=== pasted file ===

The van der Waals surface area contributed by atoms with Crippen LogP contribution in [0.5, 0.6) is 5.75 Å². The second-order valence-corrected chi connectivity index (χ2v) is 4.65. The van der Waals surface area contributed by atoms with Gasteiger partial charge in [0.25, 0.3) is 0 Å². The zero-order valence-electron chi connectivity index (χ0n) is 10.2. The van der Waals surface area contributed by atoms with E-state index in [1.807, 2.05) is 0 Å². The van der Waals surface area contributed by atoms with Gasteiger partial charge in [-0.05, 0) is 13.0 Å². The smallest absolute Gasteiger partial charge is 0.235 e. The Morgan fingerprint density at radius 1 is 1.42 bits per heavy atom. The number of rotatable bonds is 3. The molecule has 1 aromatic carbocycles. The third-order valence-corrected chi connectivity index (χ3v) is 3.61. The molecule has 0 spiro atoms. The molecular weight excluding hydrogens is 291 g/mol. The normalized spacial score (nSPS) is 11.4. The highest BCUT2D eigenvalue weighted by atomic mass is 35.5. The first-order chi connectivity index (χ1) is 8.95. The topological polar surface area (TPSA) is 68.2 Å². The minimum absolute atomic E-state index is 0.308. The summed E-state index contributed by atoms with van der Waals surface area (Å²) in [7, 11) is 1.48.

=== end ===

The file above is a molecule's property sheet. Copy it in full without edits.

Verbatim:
The van der Waals surface area contributed by atoms with Crippen LogP contribution in [0.5, 0.6) is 5.75 Å². The second-order valence-corrected chi connectivity index (χ2v) is 4.65. The van der Waals surface area contributed by atoms with Gasteiger partial charge in [0.25, 0.3) is 0 Å². The zero-order valence-electron chi connectivity index (χ0n) is 10.2. The van der Waals surface area contributed by atoms with E-state index in [1.807, 2.05) is 0 Å². The van der Waals surface area contributed by atoms with Gasteiger partial charge in [-0.05, 0) is 13.0 Å². The smallest absolute Gasteiger partial charge is 0.235 e. The Morgan fingerprint density at radius 1 is 1.42 bits per heavy atom. The number of rotatable bonds is 3. The molecule has 1 aromatic carbocycles. The third-order valence-corrected chi connectivity index (χ3v) is 3.61. The molecule has 0 spiro atoms. The molecular weight excluding hydrogens is 291 g/mol. The normalized spacial score (nSPS) is 11.4. The highest BCUT2D eigenvalue weighted by atomic mass is 35.5. The first-order chi connectivity index (χ1) is 8.95. The topological polar surface area (TPSA) is 68.2 Å². The minimum absolute atomic E-state index is 0.308. The summed E-state index contributed by atoms with van der Waals surface area (Å²) in [7, 11) is 1.48.